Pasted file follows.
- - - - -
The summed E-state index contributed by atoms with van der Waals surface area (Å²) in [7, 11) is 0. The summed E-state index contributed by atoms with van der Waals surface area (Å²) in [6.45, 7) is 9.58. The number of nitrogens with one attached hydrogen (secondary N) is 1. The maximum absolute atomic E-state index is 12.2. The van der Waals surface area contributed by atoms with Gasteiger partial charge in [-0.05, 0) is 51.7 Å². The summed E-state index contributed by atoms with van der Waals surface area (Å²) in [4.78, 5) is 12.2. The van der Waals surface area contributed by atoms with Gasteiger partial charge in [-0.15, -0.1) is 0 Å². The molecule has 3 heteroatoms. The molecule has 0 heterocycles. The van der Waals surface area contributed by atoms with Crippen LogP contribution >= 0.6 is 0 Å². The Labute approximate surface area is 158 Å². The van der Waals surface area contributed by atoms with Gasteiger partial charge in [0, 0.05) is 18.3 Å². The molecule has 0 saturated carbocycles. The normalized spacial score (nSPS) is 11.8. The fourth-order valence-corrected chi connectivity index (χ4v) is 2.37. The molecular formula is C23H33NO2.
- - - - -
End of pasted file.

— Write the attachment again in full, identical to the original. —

The summed E-state index contributed by atoms with van der Waals surface area (Å²) in [7, 11) is 0. The summed E-state index contributed by atoms with van der Waals surface area (Å²) in [6.45, 7) is 9.58. The number of nitrogens with one attached hydrogen (secondary N) is 1. The maximum absolute atomic E-state index is 12.2. The van der Waals surface area contributed by atoms with Gasteiger partial charge in [-0.05, 0) is 51.7 Å². The summed E-state index contributed by atoms with van der Waals surface area (Å²) in [4.78, 5) is 12.2. The van der Waals surface area contributed by atoms with Gasteiger partial charge in [-0.15, -0.1) is 0 Å². The molecule has 3 heteroatoms. The molecule has 0 heterocycles. The van der Waals surface area contributed by atoms with Crippen LogP contribution >= 0.6 is 0 Å². The Labute approximate surface area is 158 Å². The van der Waals surface area contributed by atoms with Gasteiger partial charge in [0, 0.05) is 18.3 Å². The molecule has 0 saturated carbocycles. The normalized spacial score (nSPS) is 11.8. The fourth-order valence-corrected chi connectivity index (χ4v) is 2.37. The molecular formula is C23H33NO2.